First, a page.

In 2008, the American Psychological Association released a report called The Sexualization of Girls. They made a case that the onslaught of sexualized images in media and pop culture has created a mental health crisis, evidenced by the increased levels of depression, low self-esteem and eating disorders in young girls.
Turn on the television and you'll find girls as young as 5 glam-ed up with everything from a spray tan to a full face of makeup on TLC's Toddlers and Tiaras. Flip through a magazine and you see grown women posing sexually with pigtails, wide eyes and mock innocence. Women are constantly told to strive to look younger/thinner/sexier throughout their lives. The message that "being yourself is never good enough" fuels advertisers, who make money on the self-doubt of women.
My latest documentary, America the Beautiful III: The Sexualization of Our Youth, sharply questions the highly sexualized media we consume and how it affects our youth. But how deeply does it harm the young girls growing up with this imagery all around them?
The statistics are alarming:
• Ninety-five percent of those with eating disorders are between the ages of 12 and 25.
• Women are much more likely than men to develop an eating disorder. Only an estimated 5 to 15% of people with anorexia or bulimia are male.
• Approximately 91% of women are unhappy with their bodies, and resort to dieting to achieve their ideal body shape.
The way in which women are commonly portrayed in music videos, films, and advertising is not just disrespectful and sexist, it's at the root of a mental health crisis.
Feminism (or more accurately a watered down version of it) has become nothing more than a "brand" for pop stars and advertisers to exploit for financial gain. They spin self-sexualization that co-opts the imagery of the male gaze as a form of empowerment. Even when we witness ads that seem to have a sweet girl power message and no obvious sexism, we can't forget how less than 5% of advertising creative executives are women.
In a recent Salon article, Emily Alford deftly described this contradictory advertising dynamic on full display during New York's Advertising Week. She highlighted Under Armour's recent ad "I Will What I Want", featuring the accomplished ballerina Misty Copeland. Alford writes, "At the end of the ad, the crowd cheered: for femvertising, for Copeland, and for an ad that gets it right when it comes to women, never mind that the creative team who made the Misty Copeland ad at Droga5 was comprised of 56 human beings, only 11 of them women, and was, in essence, a lot of men telling women what they think women probably want to hear."
In a recent interview with Entertainment Tonight, Geena Davis, actress and head of the Institute on Gender in Media, was also interviewed. One of the most powerful things about the institute is their motto, "If they see it, they can be it," meaning young girls look at the media along with the world around them, to see what they can aspire to be.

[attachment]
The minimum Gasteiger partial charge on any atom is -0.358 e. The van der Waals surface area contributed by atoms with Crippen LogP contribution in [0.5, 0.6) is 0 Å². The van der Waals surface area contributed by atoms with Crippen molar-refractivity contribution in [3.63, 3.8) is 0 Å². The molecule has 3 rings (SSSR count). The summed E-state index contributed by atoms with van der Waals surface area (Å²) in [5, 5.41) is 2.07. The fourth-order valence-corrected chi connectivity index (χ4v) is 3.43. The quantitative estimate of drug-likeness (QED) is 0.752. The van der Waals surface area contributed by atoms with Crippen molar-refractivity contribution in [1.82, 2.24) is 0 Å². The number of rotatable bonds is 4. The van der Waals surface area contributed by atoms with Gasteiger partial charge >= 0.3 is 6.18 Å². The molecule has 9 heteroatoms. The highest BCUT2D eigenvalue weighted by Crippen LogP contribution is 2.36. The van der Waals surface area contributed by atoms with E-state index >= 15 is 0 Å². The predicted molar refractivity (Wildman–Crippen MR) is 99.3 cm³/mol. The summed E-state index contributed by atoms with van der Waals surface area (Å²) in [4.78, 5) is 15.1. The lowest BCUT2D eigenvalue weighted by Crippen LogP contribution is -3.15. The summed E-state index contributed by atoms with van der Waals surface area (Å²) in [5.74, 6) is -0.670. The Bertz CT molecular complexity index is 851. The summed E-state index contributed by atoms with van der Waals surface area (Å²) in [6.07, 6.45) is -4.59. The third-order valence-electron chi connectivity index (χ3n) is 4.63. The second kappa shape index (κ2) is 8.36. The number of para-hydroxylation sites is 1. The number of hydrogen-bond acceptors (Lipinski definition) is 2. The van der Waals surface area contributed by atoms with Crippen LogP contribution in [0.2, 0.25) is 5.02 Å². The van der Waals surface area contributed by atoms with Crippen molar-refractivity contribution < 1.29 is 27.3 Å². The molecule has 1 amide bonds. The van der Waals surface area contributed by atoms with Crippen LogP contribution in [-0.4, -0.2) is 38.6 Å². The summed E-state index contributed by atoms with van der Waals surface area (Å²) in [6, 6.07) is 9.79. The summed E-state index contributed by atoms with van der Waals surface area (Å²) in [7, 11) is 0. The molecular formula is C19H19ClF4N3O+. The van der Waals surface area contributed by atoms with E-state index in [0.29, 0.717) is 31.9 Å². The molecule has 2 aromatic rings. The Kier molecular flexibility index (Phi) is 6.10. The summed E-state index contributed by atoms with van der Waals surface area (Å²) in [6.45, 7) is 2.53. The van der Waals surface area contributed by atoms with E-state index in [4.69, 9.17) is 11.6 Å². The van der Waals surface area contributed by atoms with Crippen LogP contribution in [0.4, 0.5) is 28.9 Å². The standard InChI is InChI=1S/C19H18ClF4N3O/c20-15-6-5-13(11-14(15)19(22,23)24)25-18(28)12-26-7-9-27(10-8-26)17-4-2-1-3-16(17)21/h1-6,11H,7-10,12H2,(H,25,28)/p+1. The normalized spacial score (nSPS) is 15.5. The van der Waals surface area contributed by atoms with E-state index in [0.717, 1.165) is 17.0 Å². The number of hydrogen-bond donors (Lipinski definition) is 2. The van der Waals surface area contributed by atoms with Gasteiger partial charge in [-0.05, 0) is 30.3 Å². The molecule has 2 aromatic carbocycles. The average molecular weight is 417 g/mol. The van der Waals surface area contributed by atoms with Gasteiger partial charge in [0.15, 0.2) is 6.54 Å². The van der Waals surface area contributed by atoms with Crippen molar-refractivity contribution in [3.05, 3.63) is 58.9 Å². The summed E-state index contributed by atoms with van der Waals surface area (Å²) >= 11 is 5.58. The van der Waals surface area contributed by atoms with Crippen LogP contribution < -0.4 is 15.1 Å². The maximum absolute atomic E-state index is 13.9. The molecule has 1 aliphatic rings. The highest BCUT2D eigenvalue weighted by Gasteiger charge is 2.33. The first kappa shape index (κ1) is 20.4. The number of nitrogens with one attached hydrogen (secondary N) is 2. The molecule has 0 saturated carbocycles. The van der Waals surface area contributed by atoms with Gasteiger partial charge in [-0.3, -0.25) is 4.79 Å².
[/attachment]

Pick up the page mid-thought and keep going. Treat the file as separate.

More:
To paraphrase Davis, if we can change what girls see early on, we can change how they feel about themselves later in life. Otherwise, if they are only seeing that even the most successful and powerful women also need to be sexualized to get ahead, what do you think they will do?
With my documentary I hope to foster more honest conversations about this crisis, especially between parents and their children. Adults need to highlight for the young women and men in their community that looks aren't the center of their worth as a human being.
We need to teach girls and boys to question the media they consume. As adults, we also need to question what kind of media we support and the examples we are putting out into the world.
Combating the status quo and demanding more from the media we consume is only one part of addressing the mental health crisis engendered by the over-sexualization of young girls. The other part is to hold ourselves, and the people we know, accountable to make visible changes in the world around us.
If you're struggling with an eating disorder, call the National Eating Disorder Association hotline at 1-800-931-2237.
Follow Darryl Roberts on Twitter: www.twitter.com/darryl_roberts
Emma Watson formally invited men to join the fight for gender equality in a moving speech on Sept. 21, launching the HeForShe campaign. In her role as the UN Women Goodwill Ambassador, she spoke about how impossible it is to achieve equality of the sexes if only one sex participates in the fight:
I was appointed six months ago and the more I have spoken about feminism the more I have realized that fighting for women's rights has too often become synonymous with man-hating. If there is one thing I know for certain, it is that this has to stop.
For the record, feminism by definition is: "The belief that men and women should have equal rights and opportunities. It is the theory of the political, economic and social equality of the sexes.
... Men—I would like to take this opportunity to extend your formal invitation. Gender equality is your issue too.
We don't often talk about men being imprisoned by gender stereotypes but I can see that that they are and that when they are free, things will change for women as a natural consequence.
... I want men to take up this mantle. So their daughters, sisters and mothers can be free from prejudice but also so that their sons have permission to be vulnerable and human too—reclaim those parts of themselves they abandoned and in doing so be a more true and complete version of themselves.
This, by the way, is the stellar example of acting on feminism (and not just being cool with the 'f' word) that Hollywood so desperately needs. Are you listening, men / everyone who could be doing more for gender equality? Emma Watson is waiting for your RSVP.